Friday, July 17, 2020

Consistently Mediocre or One Time Brilliant

Grab all the opportunities, especially the ones that were missed the first time around. Not everyone gets a second chance.

Bollywood quiz – remember Uttam Singh? He was the music director of the musical Dil To Pagal Hai. Ismail Darbar? He was the music director of Hum Dil De Chuke Sanam. These movies had one of the most melodious songs of those times and topped the charts in the year of their release 1997 and 1999 respectively. But the music directors are now (almost) forgotten. Not because of some lobby or conspiracy theory but because they faded away having done their best work in those movies. Perhaps full credit should go to their respective directors who could inspire and extract the best work from their team members.

I am sure all of us can think of many sportsmen, actors, businessmen, authors, creative people and others who had great “promise” but could not deliver to that promise. Only a few people have in them that allows them to keep pushing the boundaries and get better and better with time, while most find it very difficult to recreate their own best work? All the devotion of a lifetime distilled into one work which is so sublime that it can never be touched again. Or the blessings of the craft that were yours to command that get taken away from you? Perhaps the skill was a finite resource that got extinguished in the pursuit of perfection, instead of the infinite reservoir that we all desire it to be.

Those who are consistent become great. Those who keep getting better with time become immortal. But is it better to be consistently mediocre than flash in the pan brilliant? I would pick brilliant every time. Only with the benefit of hindsight do we have the ability to see which was our best work. Till then its best to keep trying to be better every day, even if slightly better than yesterday. It all adds up into what we understand better as compounding.

Mediocre or brilliant is not a function of your circumstances and benchmarks. If you were a very good wicketkeeper when Dhoni was around, you did not stand a chance to be in the Indian team, unless MSD was injured. So you waited to shine in the IPL or other formats. Here the context of brilliant is functioning at the best of your abilities and then continuously expanding the limits. Similarly mediocre is not about feeling small if compared to a very high benchmark but working well within your abilities without trying to expand the limits.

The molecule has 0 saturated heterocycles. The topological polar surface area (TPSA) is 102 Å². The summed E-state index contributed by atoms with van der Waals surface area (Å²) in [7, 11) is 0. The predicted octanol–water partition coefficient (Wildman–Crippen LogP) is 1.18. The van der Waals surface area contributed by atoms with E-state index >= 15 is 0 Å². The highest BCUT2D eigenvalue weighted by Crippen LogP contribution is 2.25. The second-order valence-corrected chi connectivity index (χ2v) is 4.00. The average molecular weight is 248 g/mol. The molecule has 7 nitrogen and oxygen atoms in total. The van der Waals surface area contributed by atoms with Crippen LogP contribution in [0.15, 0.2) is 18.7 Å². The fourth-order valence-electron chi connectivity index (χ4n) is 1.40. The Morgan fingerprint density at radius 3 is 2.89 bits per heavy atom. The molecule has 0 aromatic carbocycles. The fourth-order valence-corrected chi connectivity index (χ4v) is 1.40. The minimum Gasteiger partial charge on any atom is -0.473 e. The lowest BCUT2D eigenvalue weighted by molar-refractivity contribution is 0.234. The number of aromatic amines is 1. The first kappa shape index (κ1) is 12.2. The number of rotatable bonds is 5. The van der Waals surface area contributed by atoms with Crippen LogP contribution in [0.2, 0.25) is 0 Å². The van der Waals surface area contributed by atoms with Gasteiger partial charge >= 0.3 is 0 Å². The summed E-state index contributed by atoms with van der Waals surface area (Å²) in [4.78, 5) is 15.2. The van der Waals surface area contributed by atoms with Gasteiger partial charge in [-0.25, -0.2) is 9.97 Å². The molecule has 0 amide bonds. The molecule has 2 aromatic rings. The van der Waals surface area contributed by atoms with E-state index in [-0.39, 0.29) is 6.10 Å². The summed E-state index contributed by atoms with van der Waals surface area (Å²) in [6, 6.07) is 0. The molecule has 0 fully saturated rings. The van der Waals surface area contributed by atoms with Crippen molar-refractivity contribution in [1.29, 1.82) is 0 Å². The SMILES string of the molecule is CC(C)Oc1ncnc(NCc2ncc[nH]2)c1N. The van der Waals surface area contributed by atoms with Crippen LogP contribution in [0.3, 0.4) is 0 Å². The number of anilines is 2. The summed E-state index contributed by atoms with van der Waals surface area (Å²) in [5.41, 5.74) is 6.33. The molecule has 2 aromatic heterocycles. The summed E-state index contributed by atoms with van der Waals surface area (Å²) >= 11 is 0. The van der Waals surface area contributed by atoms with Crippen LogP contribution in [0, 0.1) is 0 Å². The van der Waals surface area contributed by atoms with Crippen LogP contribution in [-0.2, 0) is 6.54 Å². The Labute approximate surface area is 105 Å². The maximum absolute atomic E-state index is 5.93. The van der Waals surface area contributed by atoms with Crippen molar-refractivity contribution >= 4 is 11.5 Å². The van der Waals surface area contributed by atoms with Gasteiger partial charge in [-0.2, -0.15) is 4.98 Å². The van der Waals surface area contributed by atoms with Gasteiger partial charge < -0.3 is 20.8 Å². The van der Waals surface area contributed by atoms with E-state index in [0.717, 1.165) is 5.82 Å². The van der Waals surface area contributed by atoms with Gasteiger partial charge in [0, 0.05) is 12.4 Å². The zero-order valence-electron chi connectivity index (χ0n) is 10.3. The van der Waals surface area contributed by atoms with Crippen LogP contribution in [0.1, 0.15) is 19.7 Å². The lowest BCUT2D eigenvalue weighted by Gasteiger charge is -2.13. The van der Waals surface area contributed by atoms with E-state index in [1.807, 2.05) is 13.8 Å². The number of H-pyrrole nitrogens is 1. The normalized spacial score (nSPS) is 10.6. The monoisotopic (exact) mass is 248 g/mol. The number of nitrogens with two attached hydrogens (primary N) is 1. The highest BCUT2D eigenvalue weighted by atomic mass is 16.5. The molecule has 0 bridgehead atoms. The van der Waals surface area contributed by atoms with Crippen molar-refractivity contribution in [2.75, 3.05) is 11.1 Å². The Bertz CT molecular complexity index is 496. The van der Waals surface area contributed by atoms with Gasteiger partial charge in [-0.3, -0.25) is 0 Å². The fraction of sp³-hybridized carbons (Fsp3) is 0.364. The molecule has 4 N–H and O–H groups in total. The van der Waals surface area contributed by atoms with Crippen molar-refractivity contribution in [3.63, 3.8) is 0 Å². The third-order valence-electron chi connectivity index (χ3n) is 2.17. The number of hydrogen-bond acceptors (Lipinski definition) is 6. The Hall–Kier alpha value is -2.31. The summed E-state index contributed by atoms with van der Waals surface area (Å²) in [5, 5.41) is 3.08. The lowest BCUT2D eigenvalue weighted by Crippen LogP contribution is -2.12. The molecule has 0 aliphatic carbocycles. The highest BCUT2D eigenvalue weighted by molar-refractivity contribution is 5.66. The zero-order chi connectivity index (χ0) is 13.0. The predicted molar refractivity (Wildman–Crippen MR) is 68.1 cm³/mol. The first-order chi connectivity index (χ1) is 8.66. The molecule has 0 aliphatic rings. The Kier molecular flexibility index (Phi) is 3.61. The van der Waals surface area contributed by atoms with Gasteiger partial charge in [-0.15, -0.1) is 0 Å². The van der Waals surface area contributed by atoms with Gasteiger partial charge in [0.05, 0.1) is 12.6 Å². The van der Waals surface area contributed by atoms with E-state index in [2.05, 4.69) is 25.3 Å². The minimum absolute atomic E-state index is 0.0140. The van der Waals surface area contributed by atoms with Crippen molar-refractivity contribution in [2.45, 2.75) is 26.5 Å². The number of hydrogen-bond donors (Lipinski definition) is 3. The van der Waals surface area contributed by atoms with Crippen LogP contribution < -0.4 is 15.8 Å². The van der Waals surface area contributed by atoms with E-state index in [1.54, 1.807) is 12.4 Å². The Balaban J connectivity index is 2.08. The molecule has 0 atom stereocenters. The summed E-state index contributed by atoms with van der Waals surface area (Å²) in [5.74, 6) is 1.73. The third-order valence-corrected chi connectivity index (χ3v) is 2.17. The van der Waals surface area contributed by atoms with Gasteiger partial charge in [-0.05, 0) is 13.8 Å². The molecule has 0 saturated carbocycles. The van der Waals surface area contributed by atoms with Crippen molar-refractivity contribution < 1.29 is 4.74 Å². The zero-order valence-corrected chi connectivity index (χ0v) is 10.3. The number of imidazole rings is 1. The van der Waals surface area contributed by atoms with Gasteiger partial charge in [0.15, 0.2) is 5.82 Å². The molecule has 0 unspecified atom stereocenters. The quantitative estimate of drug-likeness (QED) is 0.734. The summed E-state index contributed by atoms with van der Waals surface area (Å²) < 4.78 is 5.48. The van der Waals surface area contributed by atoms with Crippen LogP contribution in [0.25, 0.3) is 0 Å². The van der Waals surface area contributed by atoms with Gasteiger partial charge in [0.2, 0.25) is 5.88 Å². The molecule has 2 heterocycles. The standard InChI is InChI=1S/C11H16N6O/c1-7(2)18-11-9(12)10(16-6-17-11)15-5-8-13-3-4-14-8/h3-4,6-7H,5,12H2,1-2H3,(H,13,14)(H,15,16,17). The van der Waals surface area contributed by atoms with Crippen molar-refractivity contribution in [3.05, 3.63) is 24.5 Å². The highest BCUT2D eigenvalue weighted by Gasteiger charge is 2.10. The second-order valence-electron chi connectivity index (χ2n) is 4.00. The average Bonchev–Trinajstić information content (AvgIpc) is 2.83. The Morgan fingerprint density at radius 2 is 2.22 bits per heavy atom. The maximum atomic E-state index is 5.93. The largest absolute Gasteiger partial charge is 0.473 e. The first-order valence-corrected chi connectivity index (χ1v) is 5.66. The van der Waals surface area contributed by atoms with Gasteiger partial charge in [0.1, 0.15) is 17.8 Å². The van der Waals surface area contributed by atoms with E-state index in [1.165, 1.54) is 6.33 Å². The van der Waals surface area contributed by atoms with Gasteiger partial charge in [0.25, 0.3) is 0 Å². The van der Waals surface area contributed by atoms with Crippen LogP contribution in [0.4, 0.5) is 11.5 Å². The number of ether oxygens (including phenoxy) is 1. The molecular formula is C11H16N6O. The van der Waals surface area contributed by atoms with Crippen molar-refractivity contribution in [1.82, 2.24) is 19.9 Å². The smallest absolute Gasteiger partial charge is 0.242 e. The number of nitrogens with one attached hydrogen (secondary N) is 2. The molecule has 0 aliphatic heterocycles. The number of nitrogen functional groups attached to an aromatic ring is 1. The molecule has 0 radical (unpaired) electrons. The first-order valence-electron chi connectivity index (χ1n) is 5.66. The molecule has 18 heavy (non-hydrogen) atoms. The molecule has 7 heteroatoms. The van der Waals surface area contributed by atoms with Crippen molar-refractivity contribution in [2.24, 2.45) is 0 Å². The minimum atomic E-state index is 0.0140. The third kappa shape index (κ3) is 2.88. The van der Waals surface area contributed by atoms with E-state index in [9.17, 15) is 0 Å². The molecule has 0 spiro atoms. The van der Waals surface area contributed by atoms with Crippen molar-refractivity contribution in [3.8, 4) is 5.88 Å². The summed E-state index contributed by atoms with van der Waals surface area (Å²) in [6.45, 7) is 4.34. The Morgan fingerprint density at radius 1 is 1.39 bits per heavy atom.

Our work in this world is the memorial that we build, for us to look back with satisfaction (and hopefully pride) and for others to admire. It can indeed be wonderful with dedication and sincere effort!!

Saturday, July 4, 2020

Paying It Forward

No act of kindness, no matter how small, is ever wasted.

The Silicon Valley has been the hub of entrepreneurial activity and at the forefront of innovations that have taken the world by storm over the past 25 years. While there are many factors (talent, capital, technology, head start) that have contributed to the mega success of the valley, I kept coming across “paying it forward” in the interviews of the super successful valley people. Let’s see what it means and how it has played a large role in shaping up the culture of the valley.

The Oxford English Dictionary defines it as to respond to a person's kindness to oneself by being kind to someone else. To pay it forward means that instead of paying someone back for a good deed, you do a good deed for someone else. There is also a book and movie by the same name.

The most famous story is of Intel CEO Robert Noyce agreeing to meet and coach a wannabe entrepreneur Steve Jobs in 1975. “Bob Noyce took me under his wing, I was young, in my twenties. He was in his early fifties. He tried to give me the lay of the land, give me a perspective that I could only partially understand,” Jobs said, “You can’t really understand what is going on now unless you understand what came before” As Mark Zuckerberg was struggling in his early days as an entrepreneur he turned to Steve Jobs for advise and Steve obliged. Paying it forward.

Fairchild Semiconductor was possibly the first success story of the valley, what is unique was that their employees would not hesitate to show up at their competition to help when called to solve a technical difficulty. What is entrepreneurship if not the burning desire to help others, including your competition. This may be what makes silicon valley tick. The valley works on network. No one can build a solid network without paying it forward, without the willingness to help others.    
Another way to think about it can be Gratitude. It inspires kindness connection, strengthening social ties and making one happy.

We also see similar examples in the Marwari and Jain communities where the senior and successful help the young entrepreneurs of the community get started with capital and good advise. May the tribe of people who keep paying it forward keep growing!!